Linda Mankin has been making music her entire life, and she doesn’t plan on stopping anytime soon. When she was a little girl in Yonkers, N.Y., her father would sing popular songs and Jewish folk songs to her and ask her to play them by ear on the piano.
“Little did I know I would be teaching and playing those songs all these years later,” said the sharp and youthful Mankin, who is still going strong musically and otherwise at the age of 84. She maintains a schedule that even younger people would have a hard time keeping up with.
Mankin, who lives at the Moldaw Family Residences in Palo Alto, is director of the Moldaw Singers. Since she took over the combined role of arranger-accompanist-conductor for the choral group early this year, it quickly grew from just four members to 24.
“We are all having wonderful fun,” Mankin said one Monday evening as the group prepared for a winter concert. They were practicing a repertoire combining traditional Chanukah songs such as “Ma’oz Tzur” and the Ladino “Ocho Kandelikas” with holiday-season standards from the Great American Songbook.
The Moldaw Singers is merely one of Mankin’s many musical commitments on the Peninsula and in the South Bay. A keyboard specialist, she plays with the Serenaders, a 15-piece dance band and the “official” band of Sunnyvale (the group performed at celebrations for the city’s 100th anniversary in late summer). She also plays with the Unicorns, another dance band, as well as with the six-piece combo Les Sophisticats. All of the groups play Big Band music from the 1930s and ‘40s, and Mankin was the only female player in any of them until recently, when another woman joined the Sophisticats.
In a typical week, Mankin plays a couple of gigs with these groups and directs the Moldaw Singers on Monday night. A lifelong music teacher, she continues to give jazz lessons, and she occasionally sings with a madrigal choir. As accomplished as she is, Mankin still takes lessons. “I’m currently taking a harmonica class to improve my breathing technique,” she said. She also finds time to regularly attend Torah study class at Congregation Beth Am in Los Altos Hills.
The daughter of immigrants from Bialystok, Poland (where her father taught music and art), Mankin began studying piano at age 5. As she got older, she sang in the Westchester All-County Chorus, and in 1949 she earned a music education degree from New York University. There, she directed a Jewish choir, though eventually it became an interfaith group. “We recruited non-Jewish male students to join us,” she recalled. “We didn’t have enough Jewish guys for all the male parts.”
While in college, she also sang with the Robert Shaw Collegiate Chorale and got to perform Beethoven and Toscanini under the direction of Leonard Bernstein at Carnegie Hall. The summer after graduation, she earned a scholarship to the prestigious Tanglewood music center in Massachusetts to study with Aaron Copland. It was at Tanglewood where her late husband, Herbert, a dentist, proposed marriage to her.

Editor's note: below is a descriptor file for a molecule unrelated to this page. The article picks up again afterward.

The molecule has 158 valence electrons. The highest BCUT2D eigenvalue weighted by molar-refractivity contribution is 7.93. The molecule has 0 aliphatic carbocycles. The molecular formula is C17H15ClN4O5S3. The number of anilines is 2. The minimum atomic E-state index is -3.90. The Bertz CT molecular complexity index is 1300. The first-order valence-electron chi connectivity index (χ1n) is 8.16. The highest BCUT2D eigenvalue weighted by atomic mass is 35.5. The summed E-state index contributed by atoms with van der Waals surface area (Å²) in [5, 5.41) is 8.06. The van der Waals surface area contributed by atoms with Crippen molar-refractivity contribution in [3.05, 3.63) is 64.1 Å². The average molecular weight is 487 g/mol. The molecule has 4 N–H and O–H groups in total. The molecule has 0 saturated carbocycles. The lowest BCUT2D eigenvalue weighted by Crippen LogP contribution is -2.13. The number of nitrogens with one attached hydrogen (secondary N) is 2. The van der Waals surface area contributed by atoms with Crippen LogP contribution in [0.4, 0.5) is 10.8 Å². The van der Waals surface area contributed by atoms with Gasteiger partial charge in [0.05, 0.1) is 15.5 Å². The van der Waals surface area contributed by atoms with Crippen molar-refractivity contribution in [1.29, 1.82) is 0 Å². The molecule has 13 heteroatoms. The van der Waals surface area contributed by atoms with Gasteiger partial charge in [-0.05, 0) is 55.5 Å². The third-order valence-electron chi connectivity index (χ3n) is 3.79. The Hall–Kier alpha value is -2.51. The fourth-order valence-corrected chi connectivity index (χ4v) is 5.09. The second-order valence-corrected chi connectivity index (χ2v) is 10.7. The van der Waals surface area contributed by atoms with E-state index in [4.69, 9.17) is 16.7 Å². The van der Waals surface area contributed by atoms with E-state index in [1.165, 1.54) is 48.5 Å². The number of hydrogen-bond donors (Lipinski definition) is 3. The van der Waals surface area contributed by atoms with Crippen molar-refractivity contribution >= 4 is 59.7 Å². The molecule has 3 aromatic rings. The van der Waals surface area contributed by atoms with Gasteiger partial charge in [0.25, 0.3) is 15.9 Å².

Several years later, the couple moved to the Palo Alto-Los Altos area, where Mankin has lived for the past 50 years and she and her husband raised their family (save for a period during the Vietnam War, when Herbert was posted in Columbia, S.C. While there, “I sang in a radio commercial for ham,” Mankin recalled with a laugh).
Mankin has a daughter and two sons, six grandchildren and five great-grandchildren. The great-grandchildren, the children of a granddaughter who made aliyah, live in Israel. Mankin, who characterizes her upbringing as “not religious, but very Zionist,” has visited Israel four times, most recently this past summer.
She taught music at Foothill College in Los Altos Hills for 30 years, and earned a master’s in music composition from Stanford.
Not long after her husband died in 2007, Mankin moved to the Moldaw senior residences on the Taube Koret Campus for Jewish Life. When a couple of fellow residents asked if she would take on the Moldaw Singers, it wasn’t a difficult decision. “I thought for a day and said, sure.”
Performances at Moldaw and other venues, such as Avenidas, the senior center in Palo Alto, give the group specific goals to work toward. But just as important, the weekly practices give the seniors a chance to socialize with one another. “It gets them stimulated and projective. They find their voice and sing out,” Mankin said. “It’s such an upper.”
And she keeps them upbeat; as Mankin conducts simple arrangements and partner songs from behind her keyboard positioned at the front of the rehearsal space, she encourages the singers with comments like, “This group is so brilliant!”
Paul Kent sat in the back row at a recent rehearsal. The vigorous 92-year-old is one of the oldest members of the group. He’s also one of the newest. “They needed another man’s voice, so I figured, why not?” said Kent, who downplayed his singing abilities. “I’m really more of a shower singer … though I did sing with a boys’ choir when I lived in Vienna before I left in 1938,” he said.
Kent did not need to worry about being rusty. Mankin led him and the others through some preparatory breathing exercises, and patiently directed them to use pencils to mark notes on their song sheets to help them remember when to hold a note, or when to pause.
“I never thought I’d still be doing this at my age,” Mankin reflected. “But I don’t intend on slowing down.” n